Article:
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Macrofluidic Coaxial Flow Platforms to Produce Tunable Magnetite Nanoparticles: A Study of the Effect of Reaction Conditions and Biomineralisation Protein Mms6

Department of Chemistry, University of Sheffield, Brook Hill, Sheffield S3 7HF, UK
School of Physics and Astronomy, University of Leeds, Leeds LS2 9JT, UK
Author to whom correspondence should be addressed.
These authors contributed equally to this work.
Nanomaterials 2019, 9(12), 1729;
Received: 14 October 2019 / Revised: 14 November 2019 / Accepted: 20 November 2019 / Published: 4 December 2019
(This article belongs to the Special Issue Microfluidic Synthesis of Nanomaterials)


Magnetite nanoparticles’ applicability is growing extensively. However, simple, environmentally-friendly, tunable synthesis of monodispersed iron-oxide nanoparticles is challenging. Continuous flow microfluidic synthesis is promising; however, the microscale results in small yields and clogging. Here we present two simple macrofluidics devices (cast and machined) for precision magnetite nanoparticle synthesis utilizing formation at the interface by diffusion between two laminar flows, removing aforementioned issues. Ferric to total iron was varied between 0.2 (20:80 Fe3+:Fe2+) and 0.7 (70:30 Fe3+:Fe2+). X-ray diffraction shows magnetite in fractions from 0.2–0.6, with iron-oxide impurities in 0.7, 0.2 and 0.3 samples and magnetic susceptibility increases with increasing ferric content to 0.6, in agreement with each other and batch synthesis. Remarkably, size is tuned (between 20.5 nm to 6.5 nm) simply by increasing ferric ions ratio. Previous research shows biomineralisation protein Mms6 directs magnetite synthesis and controls size, but until now has not been attempted in flow. Here we report Mms6 increases magnetism, but no difference in particle size is seen, showing flow reduced the influence of Mms6. The study demonstrates a versatile yet simple platform for the synthesis of a vast range of tunable nanoparticles and ideal to study reaction intermediates and additive effects throughout synthesis.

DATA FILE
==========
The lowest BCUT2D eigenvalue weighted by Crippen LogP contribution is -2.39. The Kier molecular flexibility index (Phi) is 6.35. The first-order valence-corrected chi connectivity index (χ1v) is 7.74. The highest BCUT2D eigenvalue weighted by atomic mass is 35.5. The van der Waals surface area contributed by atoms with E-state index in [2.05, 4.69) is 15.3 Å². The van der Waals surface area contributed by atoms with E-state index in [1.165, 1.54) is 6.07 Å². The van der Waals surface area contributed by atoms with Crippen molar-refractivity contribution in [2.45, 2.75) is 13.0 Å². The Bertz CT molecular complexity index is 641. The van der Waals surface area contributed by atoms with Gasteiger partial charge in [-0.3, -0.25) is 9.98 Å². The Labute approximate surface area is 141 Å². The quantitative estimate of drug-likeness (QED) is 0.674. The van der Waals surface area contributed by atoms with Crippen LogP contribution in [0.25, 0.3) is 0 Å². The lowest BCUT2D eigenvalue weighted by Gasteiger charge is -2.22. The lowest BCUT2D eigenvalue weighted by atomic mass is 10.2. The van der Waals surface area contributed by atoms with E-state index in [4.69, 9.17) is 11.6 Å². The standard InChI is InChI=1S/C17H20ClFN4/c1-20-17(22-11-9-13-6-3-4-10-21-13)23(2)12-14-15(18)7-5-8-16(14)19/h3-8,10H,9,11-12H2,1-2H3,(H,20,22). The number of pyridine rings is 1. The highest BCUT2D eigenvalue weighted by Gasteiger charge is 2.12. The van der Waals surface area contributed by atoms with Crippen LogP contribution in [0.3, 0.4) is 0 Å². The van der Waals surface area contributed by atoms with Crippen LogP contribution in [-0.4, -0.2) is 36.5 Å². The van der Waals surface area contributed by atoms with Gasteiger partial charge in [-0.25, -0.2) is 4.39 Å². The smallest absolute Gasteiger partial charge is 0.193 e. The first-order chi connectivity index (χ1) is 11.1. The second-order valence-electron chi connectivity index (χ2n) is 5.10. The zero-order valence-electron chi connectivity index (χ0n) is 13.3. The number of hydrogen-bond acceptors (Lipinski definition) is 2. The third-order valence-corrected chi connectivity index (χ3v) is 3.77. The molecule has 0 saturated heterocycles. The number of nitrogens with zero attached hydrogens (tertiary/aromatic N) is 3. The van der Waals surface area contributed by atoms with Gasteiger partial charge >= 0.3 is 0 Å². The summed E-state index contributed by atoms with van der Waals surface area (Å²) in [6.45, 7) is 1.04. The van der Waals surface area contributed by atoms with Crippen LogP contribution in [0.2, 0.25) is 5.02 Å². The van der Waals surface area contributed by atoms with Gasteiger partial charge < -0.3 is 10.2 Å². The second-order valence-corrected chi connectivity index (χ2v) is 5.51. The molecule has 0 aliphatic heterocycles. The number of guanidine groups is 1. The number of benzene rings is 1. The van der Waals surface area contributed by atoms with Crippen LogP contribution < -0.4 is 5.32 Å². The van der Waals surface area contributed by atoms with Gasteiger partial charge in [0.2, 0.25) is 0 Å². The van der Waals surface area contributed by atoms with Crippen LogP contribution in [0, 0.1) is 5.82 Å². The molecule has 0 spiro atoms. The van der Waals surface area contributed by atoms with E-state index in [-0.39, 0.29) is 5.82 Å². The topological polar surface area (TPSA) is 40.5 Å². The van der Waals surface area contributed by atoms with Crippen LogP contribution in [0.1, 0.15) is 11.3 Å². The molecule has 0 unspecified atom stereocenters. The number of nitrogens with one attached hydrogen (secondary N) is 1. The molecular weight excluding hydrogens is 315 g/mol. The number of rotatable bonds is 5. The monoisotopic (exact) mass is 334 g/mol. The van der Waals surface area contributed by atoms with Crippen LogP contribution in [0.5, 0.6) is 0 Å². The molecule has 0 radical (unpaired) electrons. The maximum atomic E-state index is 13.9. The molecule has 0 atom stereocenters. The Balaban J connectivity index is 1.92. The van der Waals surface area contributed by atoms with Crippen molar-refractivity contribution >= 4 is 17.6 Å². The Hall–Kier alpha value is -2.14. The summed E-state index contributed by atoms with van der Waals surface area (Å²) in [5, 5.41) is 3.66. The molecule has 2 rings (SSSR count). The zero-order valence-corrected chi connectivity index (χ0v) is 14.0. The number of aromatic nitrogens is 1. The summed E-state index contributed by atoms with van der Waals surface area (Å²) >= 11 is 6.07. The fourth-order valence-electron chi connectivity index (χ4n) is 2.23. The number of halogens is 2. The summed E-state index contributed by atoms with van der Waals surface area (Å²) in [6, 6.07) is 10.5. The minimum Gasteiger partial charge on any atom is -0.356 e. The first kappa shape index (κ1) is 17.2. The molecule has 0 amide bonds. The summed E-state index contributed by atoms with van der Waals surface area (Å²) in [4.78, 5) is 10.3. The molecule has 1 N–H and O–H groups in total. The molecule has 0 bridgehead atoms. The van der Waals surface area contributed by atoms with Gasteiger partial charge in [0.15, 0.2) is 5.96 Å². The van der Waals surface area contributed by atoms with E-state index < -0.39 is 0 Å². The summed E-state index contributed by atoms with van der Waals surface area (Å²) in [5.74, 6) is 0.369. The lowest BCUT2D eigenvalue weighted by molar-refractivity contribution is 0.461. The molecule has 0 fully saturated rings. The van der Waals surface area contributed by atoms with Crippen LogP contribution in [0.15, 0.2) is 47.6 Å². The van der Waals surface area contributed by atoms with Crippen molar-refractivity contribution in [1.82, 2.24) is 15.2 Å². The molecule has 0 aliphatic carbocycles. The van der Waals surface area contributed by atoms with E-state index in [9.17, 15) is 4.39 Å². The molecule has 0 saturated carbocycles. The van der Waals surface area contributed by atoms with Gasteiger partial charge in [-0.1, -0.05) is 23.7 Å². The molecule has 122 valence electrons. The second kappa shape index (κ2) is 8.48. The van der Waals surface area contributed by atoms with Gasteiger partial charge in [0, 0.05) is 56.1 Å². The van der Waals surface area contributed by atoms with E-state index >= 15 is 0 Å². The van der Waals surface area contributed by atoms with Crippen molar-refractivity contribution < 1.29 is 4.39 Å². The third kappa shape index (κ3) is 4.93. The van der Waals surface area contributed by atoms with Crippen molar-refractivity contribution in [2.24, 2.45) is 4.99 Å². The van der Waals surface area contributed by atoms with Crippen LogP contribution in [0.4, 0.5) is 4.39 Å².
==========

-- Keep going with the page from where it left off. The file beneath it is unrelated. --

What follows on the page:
Graphical Abstract

1. Introduction

The design and synthesis of precise monodispersed iron oxide magnetic nanoparticles (MNP) is a growing research field due to their applicability in nanotechnologies, particularly in the biomedical sector [1]. In nanomedicine, MNPs comprised of the magnetic iron oxides magnetite (Fe3O4) or maghemite (γ-Fe2O3) are considered very attractive due to their low toxicity and cheap precursors. They can act as contrast agents in MRI and can also be heated by an alternating magnetic field or laser light to provide hyperthermia as a remote, switchable therapy for cancer treatment [2,3,4]. MNP can be functionalised with probes (like fluorescent tags for imaging), drugs and targeting or a combination of all of these to form smart theranostic that can be targeted to a specific region of the body by a magnetic field.